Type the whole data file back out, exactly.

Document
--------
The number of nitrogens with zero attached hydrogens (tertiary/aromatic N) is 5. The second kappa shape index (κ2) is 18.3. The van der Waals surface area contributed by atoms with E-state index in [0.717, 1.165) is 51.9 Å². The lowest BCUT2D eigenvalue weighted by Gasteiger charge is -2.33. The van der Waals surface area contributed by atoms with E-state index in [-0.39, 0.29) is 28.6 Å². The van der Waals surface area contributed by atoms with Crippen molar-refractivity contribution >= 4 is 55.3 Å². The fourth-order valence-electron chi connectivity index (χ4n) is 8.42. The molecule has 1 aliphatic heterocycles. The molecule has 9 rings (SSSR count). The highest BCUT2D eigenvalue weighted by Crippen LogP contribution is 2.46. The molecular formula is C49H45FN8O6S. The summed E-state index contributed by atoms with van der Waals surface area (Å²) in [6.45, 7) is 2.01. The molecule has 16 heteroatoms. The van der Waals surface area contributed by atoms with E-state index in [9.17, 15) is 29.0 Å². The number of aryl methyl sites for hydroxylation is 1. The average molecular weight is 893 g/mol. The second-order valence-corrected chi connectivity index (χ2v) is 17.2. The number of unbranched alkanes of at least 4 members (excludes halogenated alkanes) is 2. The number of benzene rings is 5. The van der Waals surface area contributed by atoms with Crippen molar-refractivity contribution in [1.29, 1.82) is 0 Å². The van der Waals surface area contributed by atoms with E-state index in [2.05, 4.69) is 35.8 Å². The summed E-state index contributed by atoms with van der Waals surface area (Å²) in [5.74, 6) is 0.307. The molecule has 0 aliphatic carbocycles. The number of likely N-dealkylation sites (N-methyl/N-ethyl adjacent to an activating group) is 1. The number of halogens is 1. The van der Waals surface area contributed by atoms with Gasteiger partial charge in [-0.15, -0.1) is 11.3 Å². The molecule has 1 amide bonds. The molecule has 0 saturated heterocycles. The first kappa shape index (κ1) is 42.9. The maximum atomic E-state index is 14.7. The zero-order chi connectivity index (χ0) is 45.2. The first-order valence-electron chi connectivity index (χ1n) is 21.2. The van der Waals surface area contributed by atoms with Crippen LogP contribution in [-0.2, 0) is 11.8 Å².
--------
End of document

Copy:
The number of nitrogens with zero attached hydrogens (tertiary/aromatic N) is 5. The second kappa shape index (κ2) is 18.3. The van der Waals surface area contributed by atoms with E-state index in [0.717, 1.165) is 51.9 Å². The lowest BCUT2D eigenvalue weighted by Gasteiger charge is -2.33. The van der Waals surface area contributed by atoms with E-state index in [-0.39, 0.29) is 28.6 Å². The van der Waals surface area contributed by atoms with Crippen molar-refractivity contribution >= 4 is 55.3 Å². The fourth-order valence-electron chi connectivity index (χ4n) is 8.42. The molecule has 1 aliphatic heterocycles. The molecule has 9 rings (SSSR count). The highest BCUT2D eigenvalue weighted by Crippen LogP contribution is 2.46. The molecular formula is C49H45FN8O6S. The summed E-state index contributed by atoms with van der Waals surface area (Å²) in [6.45, 7) is 2.01. The molecule has 16 heteroatoms. The van der Waals surface area contributed by atoms with E-state index in [9.17, 15) is 29.0 Å². The number of aryl methyl sites for hydroxylation is 1. The average molecular weight is 893 g/mol. The second-order valence-corrected chi connectivity index (χ2v) is 17.2. The number of unbranched alkanes of at least 4 members (excludes halogenated alkanes) is 2. The number of benzene rings is 5. The van der Waals surface area contributed by atoms with Crippen molar-refractivity contribution in [1.29, 1.82) is 0 Å². The van der Waals surface area contributed by atoms with E-state index in [2.05, 4.69) is 35.8 Å². The summed E-state index contributed by atoms with van der Waals surface area (Å²) in [5.74, 6) is 0.307. The molecule has 0 aliphatic carbocycles. The number of likely N-dealkylation sites (N-methyl/N-ethyl adjacent to an activating group) is 1. The number of halogens is 1. The van der Waals surface area contributed by atoms with Gasteiger partial charge in [-0.15, -0.1) is 11.3 Å². The molecule has 1 amide bonds. The molecule has 0 saturated heterocycles. The first kappa shape index (κ1) is 42.9. The maximum atomic E-state index is 14.7. The zero-order chi connectivity index (χ0) is 45.2. The first-order valence-electron chi connectivity index (χ1n) is 21.2. The van der Waals surface area contributed by atoms with Crippen LogP contribution in [-0.2, 0) is 11.8 Å².